From February 2015 Tips & Tales - A CHRISTMAS MEMORY

From the Tips and Tales Archives

Here is another article we are highlighting from the Tips and Tales Archives. Galen Moses is moderating this column, and we hope to share a “new” past article on a regular basis. Galen's comments are in italics at the end.  We hope you enjoy a look back to the past!

From February 2015 Tips & Tales --shared by Gail Kiracofe

It's 1947. I'm alone in my dorm room at Indiana University, stretched out on my bunk, mind wandering. Silently a memory slips into my head. I look at it as if on a movie screen then sit bolt upright and explode laughing.

My roommate bursts in the door. "What? What? What's so funny?"

"I 'got' it. I just 'got' what my Dad said years ago when I was just a little girl." Here's the story.

It was the 'teeth of the Depression' as my Mother always called it. Christmas presents were few and mostly included clothing essentials like new socks or underwear or flannel pajamas. Tucked under the tree this particular year was a box 12 or 14 inches square by 3 or 4 inches deep marked "To Daddy, from Mommy". It was sort of heavy and made a nice clunking noise when shaken. Even Daddy was puzzled, more interested than usual in the Christmas tradition at our house of pinching, shaking, and sniffing each wrapped gift under the tree.

On Christmas morning we all begged Daddy to open his gift first, as it was a most intriguing mystery to all of us but our smiling Mother. So he did. And inside? A brand new … smooth … gleaming …white … toilet seat! We all knew that our old seat had a crack that pinched if you sat on it the wrong way, so it was a welcome if slightly bizarre 'gift'. The folks laughed heartily and we kids turned to tearing into our own treasures.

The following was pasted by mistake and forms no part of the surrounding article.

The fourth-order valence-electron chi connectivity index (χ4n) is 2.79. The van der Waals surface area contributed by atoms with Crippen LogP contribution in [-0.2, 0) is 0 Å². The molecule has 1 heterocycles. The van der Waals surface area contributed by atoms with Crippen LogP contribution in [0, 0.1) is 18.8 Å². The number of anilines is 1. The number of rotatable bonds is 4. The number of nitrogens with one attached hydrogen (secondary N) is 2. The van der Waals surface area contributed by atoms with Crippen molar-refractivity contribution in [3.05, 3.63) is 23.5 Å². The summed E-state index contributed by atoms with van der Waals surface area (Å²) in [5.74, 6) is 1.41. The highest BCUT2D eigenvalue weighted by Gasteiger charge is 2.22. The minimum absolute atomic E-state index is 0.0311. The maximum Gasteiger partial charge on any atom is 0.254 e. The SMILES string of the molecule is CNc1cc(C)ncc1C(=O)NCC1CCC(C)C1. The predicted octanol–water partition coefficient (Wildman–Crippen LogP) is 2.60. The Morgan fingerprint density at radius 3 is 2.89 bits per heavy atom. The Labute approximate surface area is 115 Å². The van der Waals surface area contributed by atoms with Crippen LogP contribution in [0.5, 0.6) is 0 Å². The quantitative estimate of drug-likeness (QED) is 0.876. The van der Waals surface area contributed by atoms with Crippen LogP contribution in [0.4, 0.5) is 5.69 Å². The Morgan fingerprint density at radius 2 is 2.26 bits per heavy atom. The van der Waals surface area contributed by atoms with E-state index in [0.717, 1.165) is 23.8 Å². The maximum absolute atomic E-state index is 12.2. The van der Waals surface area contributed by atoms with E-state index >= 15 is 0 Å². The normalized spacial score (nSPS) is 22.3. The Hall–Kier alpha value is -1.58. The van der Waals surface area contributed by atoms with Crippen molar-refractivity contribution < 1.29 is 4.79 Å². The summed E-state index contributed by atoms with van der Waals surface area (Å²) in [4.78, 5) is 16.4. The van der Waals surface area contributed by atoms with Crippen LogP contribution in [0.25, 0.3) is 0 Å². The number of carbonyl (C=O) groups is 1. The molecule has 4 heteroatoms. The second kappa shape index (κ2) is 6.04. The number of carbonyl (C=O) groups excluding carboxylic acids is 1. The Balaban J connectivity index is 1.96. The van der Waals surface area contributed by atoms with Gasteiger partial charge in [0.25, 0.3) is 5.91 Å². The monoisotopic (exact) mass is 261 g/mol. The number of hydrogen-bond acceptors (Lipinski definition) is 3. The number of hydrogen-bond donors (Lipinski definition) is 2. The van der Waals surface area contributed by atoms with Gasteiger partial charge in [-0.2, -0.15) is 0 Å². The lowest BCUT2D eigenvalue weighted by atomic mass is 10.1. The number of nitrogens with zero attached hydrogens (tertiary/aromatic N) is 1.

That evening we all piled into the car, along with Aunt Edith who was visiting, and drove around town to see the Christmas lights and decorations. In the front seat, Aunt Edith and Mother were kidding Daddy about his present when he made his comment that caused great hilarity in the car then and which I didn't 'get' until years later. His remark?

"Yes, siree, that's going to be a real asset."

This story is true and I think illustrates beautifully the capriciousness of memory. These days, when I stand in the middle of a room and wonder what I'm doing there, or try to recall what if anything I had for lunch, it's comforting to know that sometime, unbidden and out of the blue, a memory like a gift under the Christmas tree may materialize to entertain and delight me. And, like my Dad said, that's bound to be a real asset.

Gail laughs as she remembers writing the story some six years ago, one of several articles she wrote for the print version of Tips & Tales. Let’s hope we can all recall such assets in stressful times.